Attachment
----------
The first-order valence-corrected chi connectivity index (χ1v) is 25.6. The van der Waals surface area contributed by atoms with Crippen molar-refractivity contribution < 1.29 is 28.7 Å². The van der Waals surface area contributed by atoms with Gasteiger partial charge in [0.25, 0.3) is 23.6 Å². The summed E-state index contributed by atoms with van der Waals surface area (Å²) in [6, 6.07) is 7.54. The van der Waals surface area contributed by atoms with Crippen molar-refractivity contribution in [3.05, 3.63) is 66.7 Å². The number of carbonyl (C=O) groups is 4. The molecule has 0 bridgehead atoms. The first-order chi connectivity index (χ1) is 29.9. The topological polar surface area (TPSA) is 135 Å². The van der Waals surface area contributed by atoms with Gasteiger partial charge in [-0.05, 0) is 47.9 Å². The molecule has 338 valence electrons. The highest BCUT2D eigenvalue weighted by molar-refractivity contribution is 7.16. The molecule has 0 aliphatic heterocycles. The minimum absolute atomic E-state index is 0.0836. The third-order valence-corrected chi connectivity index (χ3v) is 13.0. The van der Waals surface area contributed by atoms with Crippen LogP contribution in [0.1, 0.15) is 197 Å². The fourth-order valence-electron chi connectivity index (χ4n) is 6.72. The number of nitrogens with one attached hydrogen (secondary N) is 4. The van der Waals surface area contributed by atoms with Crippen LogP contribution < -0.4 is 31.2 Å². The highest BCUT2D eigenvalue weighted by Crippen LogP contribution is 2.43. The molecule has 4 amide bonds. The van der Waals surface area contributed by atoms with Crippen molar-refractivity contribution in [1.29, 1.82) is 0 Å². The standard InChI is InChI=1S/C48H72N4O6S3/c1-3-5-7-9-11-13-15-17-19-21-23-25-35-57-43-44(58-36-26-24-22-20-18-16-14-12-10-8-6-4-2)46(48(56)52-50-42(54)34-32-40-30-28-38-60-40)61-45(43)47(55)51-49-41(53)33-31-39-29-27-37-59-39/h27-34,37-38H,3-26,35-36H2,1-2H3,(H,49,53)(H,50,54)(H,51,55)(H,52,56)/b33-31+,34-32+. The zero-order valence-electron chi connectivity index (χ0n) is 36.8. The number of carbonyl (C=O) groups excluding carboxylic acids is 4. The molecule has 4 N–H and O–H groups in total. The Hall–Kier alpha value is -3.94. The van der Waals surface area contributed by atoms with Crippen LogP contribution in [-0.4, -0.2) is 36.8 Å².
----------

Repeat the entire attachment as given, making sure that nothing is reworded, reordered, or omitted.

The first-order valence-corrected chi connectivity index (χ1v) is 25.6. The van der Waals surface area contributed by atoms with Crippen molar-refractivity contribution < 1.29 is 28.7 Å². The van der Waals surface area contributed by atoms with Gasteiger partial charge in [0.25, 0.3) is 23.6 Å². The summed E-state index contributed by atoms with van der Waals surface area (Å²) in [6, 6.07) is 7.54. The van der Waals surface area contributed by atoms with Crippen molar-refractivity contribution in [3.05, 3.63) is 66.7 Å². The number of carbonyl (C=O) groups is 4. The molecule has 0 bridgehead atoms. The first-order chi connectivity index (χ1) is 29.9. The topological polar surface area (TPSA) is 135 Å². The van der Waals surface area contributed by atoms with Gasteiger partial charge in [-0.05, 0) is 47.9 Å². The molecule has 338 valence electrons. The highest BCUT2D eigenvalue weighted by molar-refractivity contribution is 7.16. The molecule has 0 aliphatic heterocycles. The minimum absolute atomic E-state index is 0.0836. The third-order valence-corrected chi connectivity index (χ3v) is 13.0. The van der Waals surface area contributed by atoms with Crippen LogP contribution in [0.1, 0.15) is 197 Å². The fourth-order valence-electron chi connectivity index (χ4n) is 6.72. The number of nitrogens with one attached hydrogen (secondary N) is 4. The van der Waals surface area contributed by atoms with Crippen LogP contribution < -0.4 is 31.2 Å². The highest BCUT2D eigenvalue weighted by Crippen LogP contribution is 2.43. The molecule has 4 amide bonds. The van der Waals surface area contributed by atoms with Crippen molar-refractivity contribution in [1.29, 1.82) is 0 Å². The standard InChI is InChI=1S/C48H72N4O6S3/c1-3-5-7-9-11-13-15-17-19-21-23-25-35-57-43-44(58-36-26-24-22-20-18-16-14-12-10-8-6-4-2)46(48(56)52-50-42(54)34-32-40-30-28-38-60-40)61-45(43)47(55)51-49-41(53)33-31-39-29-27-37-59-39/h27-34,37-38H,3-26,35-36H2,1-2H3,(H,49,53)(H,50,54)(H,51,55)(H,52,56)/b33-31+,34-32+. The zero-order valence-electron chi connectivity index (χ0n) is 36.8. The number of carbonyl (C=O) groups excluding carboxylic acids is 4. The molecule has 4 N–H and O–H groups in total. The Hall–Kier alpha value is -3.94. The van der Waals surface area contributed by atoms with Crippen LogP contribution in [-0.4, -0.2) is 36.8 Å².